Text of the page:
A Multi-neutral-fluid model of comet 67P/Churyumov-Gerasimenko

Thursday, 18 December 2014
Yinsi Shou1, Michael R Combi2, Tamas I Gombosi3, Xianzhe Jia1, Gabor Toth2, Kenneth C Hansen1, Valeriy Tenishev1 and Nicolas Fougere4, (1)University of Michigan, Ann Arbor, MI, United States, (2)Univ Michigan, Ann Arbor, MI, United States, (3)Univ of Michigan, Ann Arbor, MI, United States, (4)University of Michigan Ann Arbor, Ann Arbor, MI, United States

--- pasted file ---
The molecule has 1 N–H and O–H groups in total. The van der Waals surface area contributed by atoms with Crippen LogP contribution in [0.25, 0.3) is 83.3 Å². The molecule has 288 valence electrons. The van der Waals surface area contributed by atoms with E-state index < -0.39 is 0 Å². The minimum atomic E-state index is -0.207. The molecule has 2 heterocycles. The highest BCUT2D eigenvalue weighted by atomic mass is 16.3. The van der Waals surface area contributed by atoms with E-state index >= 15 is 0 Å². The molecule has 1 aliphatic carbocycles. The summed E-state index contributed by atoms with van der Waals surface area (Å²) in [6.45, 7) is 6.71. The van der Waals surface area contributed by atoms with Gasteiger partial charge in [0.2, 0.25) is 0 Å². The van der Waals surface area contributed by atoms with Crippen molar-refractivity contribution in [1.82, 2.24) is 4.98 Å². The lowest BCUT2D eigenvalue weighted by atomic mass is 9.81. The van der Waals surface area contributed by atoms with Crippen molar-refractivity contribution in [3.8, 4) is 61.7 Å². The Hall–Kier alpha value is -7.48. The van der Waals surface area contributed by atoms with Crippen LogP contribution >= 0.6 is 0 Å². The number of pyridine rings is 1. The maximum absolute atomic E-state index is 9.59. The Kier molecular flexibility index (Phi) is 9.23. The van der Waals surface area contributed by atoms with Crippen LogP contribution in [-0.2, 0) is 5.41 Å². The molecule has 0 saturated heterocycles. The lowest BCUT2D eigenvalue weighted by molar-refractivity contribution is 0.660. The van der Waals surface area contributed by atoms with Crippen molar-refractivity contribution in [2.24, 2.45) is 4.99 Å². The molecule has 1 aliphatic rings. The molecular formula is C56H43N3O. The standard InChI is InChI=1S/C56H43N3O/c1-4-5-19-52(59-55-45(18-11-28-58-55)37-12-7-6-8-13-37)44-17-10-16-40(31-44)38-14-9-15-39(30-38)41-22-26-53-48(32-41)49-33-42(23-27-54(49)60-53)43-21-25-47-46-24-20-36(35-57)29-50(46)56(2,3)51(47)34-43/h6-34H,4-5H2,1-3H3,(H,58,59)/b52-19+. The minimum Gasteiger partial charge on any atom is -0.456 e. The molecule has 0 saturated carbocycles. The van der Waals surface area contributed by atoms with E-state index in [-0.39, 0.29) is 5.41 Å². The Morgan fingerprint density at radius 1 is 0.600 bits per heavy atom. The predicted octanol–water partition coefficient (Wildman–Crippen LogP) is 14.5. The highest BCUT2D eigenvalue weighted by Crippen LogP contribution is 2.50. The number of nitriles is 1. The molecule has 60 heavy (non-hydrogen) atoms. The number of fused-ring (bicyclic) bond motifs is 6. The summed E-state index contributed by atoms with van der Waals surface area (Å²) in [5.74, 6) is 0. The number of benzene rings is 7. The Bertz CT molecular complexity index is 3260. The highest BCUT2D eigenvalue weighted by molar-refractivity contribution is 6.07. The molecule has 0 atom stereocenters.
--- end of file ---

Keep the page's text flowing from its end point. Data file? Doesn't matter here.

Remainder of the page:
As comet 67P/Churyumov-Gerasimenko, the Rosetta mission target, is approaching perihelion, the OSIRIS instrument observed the nucleus' very unique dumbbell-like shape recently. It arouses an interesting question as to what the coma will look like with the combination of the irregular shape and the rotation of the nucleus, as a result of solar radiation. A physics-based three dimensional coma model is highly desirable to study this topic. One candidate is Direct Simulation Monte Carlo (DSMC) method, and it has been successfully applied to such problems. However, since the comet may be considerably active closer to perihelion and the gas near the nucleus is dense, the time step in DSMC model has to be tiny to accommodate the small mean free path and the high collision frequency, which can make time-variable DSMC modeling computationally expensive. In this work, we develop a multi-neutral-fluid model based on BATS-R-US in the University of Michigan's SWMF (Space Weather Modeling Framework), which can serve as a useful alternative to DSMC methods to compute the inner coma. This model treats cometary heavy neutrals, hydrogen atoms and dusts of different particle sizes as separate fluids. In the model, we include different momentum and energy transfer coefficients for different fluids, heating from chemical reactions and frictions between gas and dust. With other necessary physics considered, it is able to give us a more physical picture than one fluid model. The preliminary results are presented and discussed. This work has been partially supported by NASA Planetary Atmospheres program grant NNX14AG84G and US Rosetta contracts JPL #1266313 and JPL #1266314.